Foreign Policy: The War for India’s Internet

Photo by Makash Mahajan via Twitter

Protests against Internet censorship have been taking place this weekend in several cities across India. People are posting photos and updates to Twitter. Follow the #opindia hashtag keep abreast of the latest developments.

On Wednesday Foreign Policy published my latest commentary on The War for India’s Internet. Why does this war matter for the rest of the world? I explain:

Escalating political and legal battles over Internet regulation in India are the latest front in a global struggle for online freedom — not only in countries like China and Iran where the Internet is heavily censored and monitored by autocratic regimes, but also in democracies where the political motivations for control are much more complicated. Democratically elected governments all over the world are failing to find the right balance between demands from constituents to fight crime, control hate speech, keep children safe, and protect intellectual property, and their duty to ensure and respect all citizens’ rights to free expression and privacy. Popular online movements — many of them globally interconnected — are arising in response to these failures.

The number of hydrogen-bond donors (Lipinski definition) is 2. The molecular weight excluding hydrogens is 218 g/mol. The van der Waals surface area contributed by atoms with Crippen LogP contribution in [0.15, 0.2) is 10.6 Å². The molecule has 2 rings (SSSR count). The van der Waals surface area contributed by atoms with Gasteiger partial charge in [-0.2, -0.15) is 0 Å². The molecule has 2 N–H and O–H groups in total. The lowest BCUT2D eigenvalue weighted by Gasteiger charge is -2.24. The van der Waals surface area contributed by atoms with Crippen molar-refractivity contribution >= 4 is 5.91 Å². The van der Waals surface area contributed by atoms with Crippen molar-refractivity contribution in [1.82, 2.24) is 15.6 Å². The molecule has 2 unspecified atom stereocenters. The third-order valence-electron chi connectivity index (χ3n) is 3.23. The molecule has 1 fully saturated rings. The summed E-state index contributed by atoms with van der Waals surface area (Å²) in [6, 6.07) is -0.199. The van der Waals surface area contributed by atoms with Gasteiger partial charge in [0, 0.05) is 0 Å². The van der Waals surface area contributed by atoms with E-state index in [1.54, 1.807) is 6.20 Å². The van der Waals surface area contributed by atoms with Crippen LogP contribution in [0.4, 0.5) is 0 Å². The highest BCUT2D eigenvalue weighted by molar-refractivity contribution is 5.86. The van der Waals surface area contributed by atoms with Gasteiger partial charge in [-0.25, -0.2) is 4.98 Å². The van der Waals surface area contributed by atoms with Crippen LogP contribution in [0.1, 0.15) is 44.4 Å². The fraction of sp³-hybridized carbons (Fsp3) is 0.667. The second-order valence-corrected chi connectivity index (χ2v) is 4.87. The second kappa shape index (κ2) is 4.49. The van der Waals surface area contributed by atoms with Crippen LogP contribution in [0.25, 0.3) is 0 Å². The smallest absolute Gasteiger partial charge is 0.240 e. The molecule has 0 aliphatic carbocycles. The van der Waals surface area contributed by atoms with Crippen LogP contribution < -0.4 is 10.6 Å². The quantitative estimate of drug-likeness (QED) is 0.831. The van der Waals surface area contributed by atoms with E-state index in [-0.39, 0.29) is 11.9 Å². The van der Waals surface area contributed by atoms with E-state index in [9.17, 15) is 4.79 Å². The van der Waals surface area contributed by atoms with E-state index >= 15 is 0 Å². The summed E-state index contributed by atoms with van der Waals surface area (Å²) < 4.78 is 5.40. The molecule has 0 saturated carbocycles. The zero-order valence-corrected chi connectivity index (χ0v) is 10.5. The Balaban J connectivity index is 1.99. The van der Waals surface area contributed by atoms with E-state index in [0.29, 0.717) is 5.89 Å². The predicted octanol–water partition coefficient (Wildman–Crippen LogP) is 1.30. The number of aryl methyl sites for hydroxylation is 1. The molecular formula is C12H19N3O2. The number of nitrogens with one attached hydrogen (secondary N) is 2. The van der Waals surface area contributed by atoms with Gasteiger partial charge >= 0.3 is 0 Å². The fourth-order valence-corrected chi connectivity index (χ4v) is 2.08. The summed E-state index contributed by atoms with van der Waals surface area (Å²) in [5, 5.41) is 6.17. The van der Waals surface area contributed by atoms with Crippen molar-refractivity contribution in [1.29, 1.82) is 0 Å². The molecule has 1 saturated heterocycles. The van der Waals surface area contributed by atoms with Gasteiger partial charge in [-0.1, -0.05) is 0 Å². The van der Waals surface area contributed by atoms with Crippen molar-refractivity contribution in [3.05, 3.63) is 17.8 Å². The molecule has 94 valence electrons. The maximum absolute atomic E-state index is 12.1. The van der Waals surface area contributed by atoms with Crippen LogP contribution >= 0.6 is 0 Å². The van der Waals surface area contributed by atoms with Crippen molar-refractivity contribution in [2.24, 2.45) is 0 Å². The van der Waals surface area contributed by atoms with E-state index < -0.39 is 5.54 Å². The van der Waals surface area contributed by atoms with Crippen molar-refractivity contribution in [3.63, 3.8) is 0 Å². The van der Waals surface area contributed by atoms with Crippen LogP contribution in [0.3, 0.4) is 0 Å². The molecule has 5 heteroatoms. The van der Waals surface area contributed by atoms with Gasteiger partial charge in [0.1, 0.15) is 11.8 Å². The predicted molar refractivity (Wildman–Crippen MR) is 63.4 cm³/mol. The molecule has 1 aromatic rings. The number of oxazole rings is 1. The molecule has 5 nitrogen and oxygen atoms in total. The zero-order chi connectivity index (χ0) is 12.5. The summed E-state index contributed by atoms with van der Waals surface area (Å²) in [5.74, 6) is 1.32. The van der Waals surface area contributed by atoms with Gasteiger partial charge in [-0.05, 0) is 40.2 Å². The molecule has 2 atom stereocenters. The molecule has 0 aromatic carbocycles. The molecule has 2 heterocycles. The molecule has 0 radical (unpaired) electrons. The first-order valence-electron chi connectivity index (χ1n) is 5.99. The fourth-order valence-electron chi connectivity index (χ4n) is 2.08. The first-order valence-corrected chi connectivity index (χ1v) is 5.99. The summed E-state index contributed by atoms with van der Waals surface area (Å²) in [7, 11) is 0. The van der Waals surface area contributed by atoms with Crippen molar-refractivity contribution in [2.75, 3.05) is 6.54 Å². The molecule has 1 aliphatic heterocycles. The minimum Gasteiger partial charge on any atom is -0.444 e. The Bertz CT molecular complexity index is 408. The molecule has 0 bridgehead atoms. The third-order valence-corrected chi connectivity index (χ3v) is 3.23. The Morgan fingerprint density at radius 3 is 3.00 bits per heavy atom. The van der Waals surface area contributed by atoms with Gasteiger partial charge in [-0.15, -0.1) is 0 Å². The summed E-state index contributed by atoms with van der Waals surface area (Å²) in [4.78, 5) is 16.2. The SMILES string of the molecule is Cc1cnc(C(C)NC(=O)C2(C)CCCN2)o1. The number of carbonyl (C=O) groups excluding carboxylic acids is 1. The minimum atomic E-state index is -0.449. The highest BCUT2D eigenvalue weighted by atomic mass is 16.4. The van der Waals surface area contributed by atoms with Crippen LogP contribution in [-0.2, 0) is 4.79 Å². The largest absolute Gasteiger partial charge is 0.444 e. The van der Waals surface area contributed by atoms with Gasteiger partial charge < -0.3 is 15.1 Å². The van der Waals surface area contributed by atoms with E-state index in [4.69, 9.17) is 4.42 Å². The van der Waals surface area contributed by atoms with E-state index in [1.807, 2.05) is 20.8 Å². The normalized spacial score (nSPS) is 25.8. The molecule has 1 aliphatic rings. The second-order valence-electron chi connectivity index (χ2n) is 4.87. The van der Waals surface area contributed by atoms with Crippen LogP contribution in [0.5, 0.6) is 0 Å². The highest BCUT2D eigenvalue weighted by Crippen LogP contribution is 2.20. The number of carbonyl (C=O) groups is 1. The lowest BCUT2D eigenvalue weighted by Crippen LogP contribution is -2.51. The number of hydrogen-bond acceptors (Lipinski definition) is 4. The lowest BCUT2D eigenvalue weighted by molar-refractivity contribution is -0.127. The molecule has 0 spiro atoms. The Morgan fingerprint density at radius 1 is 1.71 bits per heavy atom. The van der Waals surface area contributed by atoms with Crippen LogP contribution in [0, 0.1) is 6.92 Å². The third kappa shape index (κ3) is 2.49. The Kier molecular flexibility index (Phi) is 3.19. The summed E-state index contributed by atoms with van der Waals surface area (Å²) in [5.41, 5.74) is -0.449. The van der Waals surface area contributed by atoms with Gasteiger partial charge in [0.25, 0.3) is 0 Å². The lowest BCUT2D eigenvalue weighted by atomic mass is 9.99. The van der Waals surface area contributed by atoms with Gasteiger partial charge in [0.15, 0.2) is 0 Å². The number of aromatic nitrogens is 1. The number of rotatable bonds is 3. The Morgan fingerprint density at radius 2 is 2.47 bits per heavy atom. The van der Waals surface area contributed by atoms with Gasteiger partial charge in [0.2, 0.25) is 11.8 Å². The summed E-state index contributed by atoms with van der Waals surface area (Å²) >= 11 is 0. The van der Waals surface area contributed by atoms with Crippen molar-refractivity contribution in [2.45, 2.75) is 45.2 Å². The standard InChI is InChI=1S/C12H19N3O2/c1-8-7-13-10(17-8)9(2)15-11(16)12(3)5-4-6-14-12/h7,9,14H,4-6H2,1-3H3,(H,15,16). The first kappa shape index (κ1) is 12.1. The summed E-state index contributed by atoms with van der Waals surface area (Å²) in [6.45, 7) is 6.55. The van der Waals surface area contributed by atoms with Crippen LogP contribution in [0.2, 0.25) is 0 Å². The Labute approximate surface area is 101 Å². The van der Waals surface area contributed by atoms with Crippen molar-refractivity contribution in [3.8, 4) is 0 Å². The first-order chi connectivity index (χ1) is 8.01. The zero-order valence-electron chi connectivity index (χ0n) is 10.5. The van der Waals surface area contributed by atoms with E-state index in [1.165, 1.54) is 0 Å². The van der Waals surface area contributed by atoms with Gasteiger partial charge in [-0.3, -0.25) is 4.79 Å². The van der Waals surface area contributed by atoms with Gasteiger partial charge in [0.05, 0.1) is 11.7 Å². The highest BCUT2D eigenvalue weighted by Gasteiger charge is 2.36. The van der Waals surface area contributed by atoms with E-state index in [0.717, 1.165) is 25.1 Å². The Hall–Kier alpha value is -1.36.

Only about 10 percent of India’s population uses the web, making it unlikely that Internet freedom will be a decisive ballot-box issue anytime soon. Yet activists are determined to punish New Delhi’s “humorless babus,” as one columnist recently called India’s censorious politicians and bureaucrats, in the country’s media. Grassroots organizers are bringing a new generation of white-collar protesters to the streets to defend the right to use a technology that remains alien to the majority of India’s people.

Click here to read the full piece.

Comments

  1. Hi, I hope the occupy movement was better in other cities. In Ahmedabad it was dud.
    Anyway it’s nice to read people writing about it.

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